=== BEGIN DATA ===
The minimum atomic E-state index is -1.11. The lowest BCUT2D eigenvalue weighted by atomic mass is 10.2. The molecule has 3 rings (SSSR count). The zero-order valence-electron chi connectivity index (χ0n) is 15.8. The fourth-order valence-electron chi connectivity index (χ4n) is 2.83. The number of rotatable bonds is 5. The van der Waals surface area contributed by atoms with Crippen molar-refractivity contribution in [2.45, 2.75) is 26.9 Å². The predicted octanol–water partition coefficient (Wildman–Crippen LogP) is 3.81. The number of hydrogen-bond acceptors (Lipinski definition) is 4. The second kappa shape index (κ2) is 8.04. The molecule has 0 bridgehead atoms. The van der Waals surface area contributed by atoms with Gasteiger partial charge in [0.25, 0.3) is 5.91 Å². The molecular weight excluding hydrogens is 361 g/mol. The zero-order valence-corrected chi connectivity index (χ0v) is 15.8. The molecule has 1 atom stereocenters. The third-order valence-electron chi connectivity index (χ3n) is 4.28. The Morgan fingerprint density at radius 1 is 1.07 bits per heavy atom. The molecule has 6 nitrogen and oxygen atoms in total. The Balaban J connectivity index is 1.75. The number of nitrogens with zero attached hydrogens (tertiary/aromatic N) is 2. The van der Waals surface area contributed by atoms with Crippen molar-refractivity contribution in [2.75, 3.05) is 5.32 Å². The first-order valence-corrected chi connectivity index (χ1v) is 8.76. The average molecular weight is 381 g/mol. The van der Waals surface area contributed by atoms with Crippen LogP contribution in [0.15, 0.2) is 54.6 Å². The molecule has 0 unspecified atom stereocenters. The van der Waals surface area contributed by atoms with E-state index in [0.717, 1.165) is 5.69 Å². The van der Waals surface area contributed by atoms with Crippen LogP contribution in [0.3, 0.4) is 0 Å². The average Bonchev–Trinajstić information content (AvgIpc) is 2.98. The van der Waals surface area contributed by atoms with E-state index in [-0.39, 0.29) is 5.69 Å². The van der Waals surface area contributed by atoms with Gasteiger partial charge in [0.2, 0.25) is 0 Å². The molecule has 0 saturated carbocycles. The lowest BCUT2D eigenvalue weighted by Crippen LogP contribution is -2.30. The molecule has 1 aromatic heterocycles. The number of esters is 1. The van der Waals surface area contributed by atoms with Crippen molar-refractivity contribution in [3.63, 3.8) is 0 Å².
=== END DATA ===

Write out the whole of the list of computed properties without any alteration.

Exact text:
The minimum atomic E-state index is -1.11. The lowest BCUT2D eigenvalue weighted by atomic mass is 10.2. The molecule has 3 rings (SSSR count). The zero-order valence-electron chi connectivity index (χ0n) is 15.8. The fourth-order valence-electron chi connectivity index (χ4n) is 2.83. The number of rotatable bonds is 5. The van der Waals surface area contributed by atoms with Crippen molar-refractivity contribution in [2.45, 2.75) is 26.9 Å². The predicted octanol–water partition coefficient (Wildman–Crippen LogP) is 3.81. The number of hydrogen-bond acceptors (Lipinski definition) is 4. The second kappa shape index (κ2) is 8.04. The molecule has 0 bridgehead atoms. The van der Waals surface area contributed by atoms with Gasteiger partial charge in [0.25, 0.3) is 5.91 Å². The molecular weight excluding hydrogens is 361 g/mol. The zero-order valence-corrected chi connectivity index (χ0v) is 15.8. The molecule has 1 atom stereocenters. The third-order valence-electron chi connectivity index (χ3n) is 4.28. The Morgan fingerprint density at radius 1 is 1.07 bits per heavy atom. The molecule has 6 nitrogen and oxygen atoms in total. The Balaban J connectivity index is 1.75. The number of nitrogens with zero attached hydrogens (tertiary/aromatic N) is 2. The van der Waals surface area contributed by atoms with Crippen molar-refractivity contribution in [2.75, 3.05) is 5.32 Å². The first-order valence-corrected chi connectivity index (χ1v) is 8.76. The average molecular weight is 381 g/mol. The van der Waals surface area contributed by atoms with Crippen LogP contribution in [0.15, 0.2) is 54.6 Å². The molecule has 0 unspecified atom stereocenters. The van der Waals surface area contributed by atoms with E-state index in [0.717, 1.165) is 5.69 Å². The van der Waals surface area contributed by atoms with Crippen LogP contribution in [0.3, 0.4) is 0 Å². The average Bonchev–Trinajstić information content (AvgIpc) is 2.98. The van der Waals surface area contributed by atoms with E-state index in [-0.39, 0.29) is 5.69 Å². The van der Waals surface area contributed by atoms with Gasteiger partial charge in [0.2, 0.25) is 0 Å². The molecule has 0 saturated carbocycles. The lowest BCUT2D eigenvalue weighted by Crippen LogP contribution is -2.30. The molecule has 1 aromatic heterocycles. The number of esters is 1. The van der Waals surface area contributed by atoms with Crippen molar-refractivity contribution in [3.63, 3.8) is 0 Å².